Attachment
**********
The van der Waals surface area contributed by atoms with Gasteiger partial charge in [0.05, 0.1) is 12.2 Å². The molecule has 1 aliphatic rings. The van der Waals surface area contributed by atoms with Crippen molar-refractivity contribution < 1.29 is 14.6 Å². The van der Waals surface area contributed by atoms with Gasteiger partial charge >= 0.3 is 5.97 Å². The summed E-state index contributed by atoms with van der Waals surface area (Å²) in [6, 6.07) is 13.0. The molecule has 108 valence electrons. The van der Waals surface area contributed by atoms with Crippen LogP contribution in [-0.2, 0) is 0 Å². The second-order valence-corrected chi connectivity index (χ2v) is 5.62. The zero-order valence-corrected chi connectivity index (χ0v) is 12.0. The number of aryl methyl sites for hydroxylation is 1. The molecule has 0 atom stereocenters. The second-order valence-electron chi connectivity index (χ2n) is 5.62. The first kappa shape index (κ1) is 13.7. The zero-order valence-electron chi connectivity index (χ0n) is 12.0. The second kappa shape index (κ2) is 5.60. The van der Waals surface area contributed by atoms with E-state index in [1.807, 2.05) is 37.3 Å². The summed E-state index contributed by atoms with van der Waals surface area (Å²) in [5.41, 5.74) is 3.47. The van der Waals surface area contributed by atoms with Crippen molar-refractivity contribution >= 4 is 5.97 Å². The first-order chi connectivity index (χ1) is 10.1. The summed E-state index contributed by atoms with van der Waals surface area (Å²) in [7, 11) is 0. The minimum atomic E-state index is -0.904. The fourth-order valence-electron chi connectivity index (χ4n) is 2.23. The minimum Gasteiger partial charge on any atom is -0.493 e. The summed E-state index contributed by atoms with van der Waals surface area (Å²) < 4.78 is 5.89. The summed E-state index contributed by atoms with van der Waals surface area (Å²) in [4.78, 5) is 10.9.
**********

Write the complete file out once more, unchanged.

The van der Waals surface area contributed by atoms with Gasteiger partial charge in [0.05, 0.1) is 12.2 Å². The molecule has 1 aliphatic rings. The van der Waals surface area contributed by atoms with Crippen molar-refractivity contribution < 1.29 is 14.6 Å². The van der Waals surface area contributed by atoms with Gasteiger partial charge >= 0.3 is 5.97 Å². The summed E-state index contributed by atoms with van der Waals surface area (Å²) in [6, 6.07) is 13.0. The molecule has 108 valence electrons. The van der Waals surface area contributed by atoms with Crippen LogP contribution in [-0.2, 0) is 0 Å². The second-order valence-corrected chi connectivity index (χ2v) is 5.62. The zero-order valence-corrected chi connectivity index (χ0v) is 12.0. The number of aryl methyl sites for hydroxylation is 1. The molecule has 0 atom stereocenters. The second-order valence-electron chi connectivity index (χ2n) is 5.62. The first kappa shape index (κ1) is 13.7. The zero-order valence-electron chi connectivity index (χ0n) is 12.0. The second kappa shape index (κ2) is 5.60. The van der Waals surface area contributed by atoms with E-state index in [1.807, 2.05) is 37.3 Å². The summed E-state index contributed by atoms with van der Waals surface area (Å²) in [5.41, 5.74) is 3.47. The van der Waals surface area contributed by atoms with Crippen molar-refractivity contribution >= 4 is 5.97 Å². The first-order chi connectivity index (χ1) is 10.1. The summed E-state index contributed by atoms with van der Waals surface area (Å²) in [7, 11) is 0. The minimum atomic E-state index is -0.904. The fourth-order valence-electron chi connectivity index (χ4n) is 2.23. The minimum Gasteiger partial charge on any atom is -0.493 e. The summed E-state index contributed by atoms with van der Waals surface area (Å²) < 4.78 is 5.89. The summed E-state index contributed by atoms with van der Waals surface area (Å²) in [4.78, 5) is 10.9.